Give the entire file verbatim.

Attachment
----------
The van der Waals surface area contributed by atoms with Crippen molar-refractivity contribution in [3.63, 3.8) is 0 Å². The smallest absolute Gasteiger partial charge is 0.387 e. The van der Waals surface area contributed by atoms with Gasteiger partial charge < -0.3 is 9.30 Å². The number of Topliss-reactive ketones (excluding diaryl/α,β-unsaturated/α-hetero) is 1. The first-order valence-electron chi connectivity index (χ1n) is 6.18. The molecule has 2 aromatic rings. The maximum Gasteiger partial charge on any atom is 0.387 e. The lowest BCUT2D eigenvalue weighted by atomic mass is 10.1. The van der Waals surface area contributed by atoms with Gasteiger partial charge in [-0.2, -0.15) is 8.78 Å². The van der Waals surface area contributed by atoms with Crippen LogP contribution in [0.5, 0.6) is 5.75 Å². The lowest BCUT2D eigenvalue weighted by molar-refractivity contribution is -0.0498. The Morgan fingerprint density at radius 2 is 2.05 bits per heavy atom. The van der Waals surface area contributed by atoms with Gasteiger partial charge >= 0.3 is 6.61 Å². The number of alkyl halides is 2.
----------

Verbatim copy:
The van der Waals surface area contributed by atoms with Crippen molar-refractivity contribution in [3.63, 3.8) is 0 Å². The smallest absolute Gasteiger partial charge is 0.387 e. The van der Waals surface area contributed by atoms with Gasteiger partial charge < -0.3 is 9.30 Å². The number of Topliss-reactive ketones (excluding diaryl/α,β-unsaturated/α-hetero) is 1. The first-order valence-electron chi connectivity index (χ1n) is 6.18. The molecule has 2 aromatic rings. The maximum Gasteiger partial charge on any atom is 0.387 e. The lowest BCUT2D eigenvalue weighted by atomic mass is 10.1. The van der Waals surface area contributed by atoms with Gasteiger partial charge in [-0.2, -0.15) is 8.78 Å². The van der Waals surface area contributed by atoms with Crippen LogP contribution in [0.5, 0.6) is 5.75 Å². The lowest BCUT2D eigenvalue weighted by molar-refractivity contribution is -0.0498. The Morgan fingerprint density at radius 2 is 2.05 bits per heavy atom. The van der Waals surface area contributed by atoms with Gasteiger partial charge >= 0.3 is 6.61 Å². The number of alkyl halides is 2.